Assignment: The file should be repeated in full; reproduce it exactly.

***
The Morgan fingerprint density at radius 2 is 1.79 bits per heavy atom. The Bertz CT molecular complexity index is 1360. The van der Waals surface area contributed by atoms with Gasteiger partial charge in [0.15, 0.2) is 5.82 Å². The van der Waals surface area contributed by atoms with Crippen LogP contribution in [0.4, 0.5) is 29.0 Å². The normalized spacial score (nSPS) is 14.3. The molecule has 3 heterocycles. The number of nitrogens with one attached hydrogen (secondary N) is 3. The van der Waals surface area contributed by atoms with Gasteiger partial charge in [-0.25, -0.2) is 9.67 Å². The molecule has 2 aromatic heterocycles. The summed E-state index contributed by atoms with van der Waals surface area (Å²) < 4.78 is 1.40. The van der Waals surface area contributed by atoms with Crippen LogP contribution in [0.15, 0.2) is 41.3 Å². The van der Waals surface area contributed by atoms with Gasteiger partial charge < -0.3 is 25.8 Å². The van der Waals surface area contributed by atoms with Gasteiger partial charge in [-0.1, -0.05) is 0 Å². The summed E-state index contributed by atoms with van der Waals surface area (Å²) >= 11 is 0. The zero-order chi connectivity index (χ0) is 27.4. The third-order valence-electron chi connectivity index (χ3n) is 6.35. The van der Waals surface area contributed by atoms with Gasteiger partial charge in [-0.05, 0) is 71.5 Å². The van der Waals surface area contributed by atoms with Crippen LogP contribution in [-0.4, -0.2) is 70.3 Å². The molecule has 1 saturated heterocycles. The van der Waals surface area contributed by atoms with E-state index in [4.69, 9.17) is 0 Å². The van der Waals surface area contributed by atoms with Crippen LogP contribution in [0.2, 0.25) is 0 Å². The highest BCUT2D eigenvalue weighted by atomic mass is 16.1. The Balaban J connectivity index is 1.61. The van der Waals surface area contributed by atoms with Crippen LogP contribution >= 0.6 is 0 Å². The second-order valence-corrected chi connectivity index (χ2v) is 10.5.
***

The Morgan fingerprint density at radius 2 is 1.79 bits per heavy atom. The Bertz CT molecular complexity index is 1360. The van der Waals surface area contributed by atoms with Gasteiger partial charge in [0.15, 0.2) is 5.82 Å². The van der Waals surface area contributed by atoms with Crippen LogP contribution in [0.4, 0.5) is 29.0 Å². The normalized spacial score (nSPS) is 14.3. The molecule has 3 heterocycles. The number of nitrogens with one attached hydrogen (secondary N) is 3. The van der Waals surface area contributed by atoms with Gasteiger partial charge in [-0.25, -0.2) is 9.67 Å². The molecule has 2 aromatic heterocycles. The summed E-state index contributed by atoms with van der Waals surface area (Å²) < 4.78 is 1.40. The van der Waals surface area contributed by atoms with Crippen LogP contribution in [0.15, 0.2) is 41.3 Å². The van der Waals surface area contributed by atoms with Gasteiger partial charge < -0.3 is 25.8 Å². The van der Waals surface area contributed by atoms with Gasteiger partial charge in [-0.1, -0.05) is 0 Å². The summed E-state index contributed by atoms with van der Waals surface area (Å²) >= 11 is 0. The zero-order chi connectivity index (χ0) is 27.4. The third-order valence-electron chi connectivity index (χ3n) is 6.35. The van der Waals surface area contributed by atoms with Gasteiger partial charge in [-0.05, 0) is 71.5 Å². The van der Waals surface area contributed by atoms with Crippen LogP contribution in [-0.4, -0.2) is 70.3 Å². The molecule has 1 saturated heterocycles. The van der Waals surface area contributed by atoms with E-state index in [4.69, 9.17) is 0 Å². The van der Waals surface area contributed by atoms with Crippen LogP contribution in [0.2, 0.25) is 0 Å². The highest BCUT2D eigenvalue weighted by atomic mass is 16.1. The Balaban J connectivity index is 1.61. The van der Waals surface area contributed by atoms with Crippen LogP contribution >= 0.6 is 0 Å². The second-order valence-corrected chi connectivity index (χ2v) is 10.5.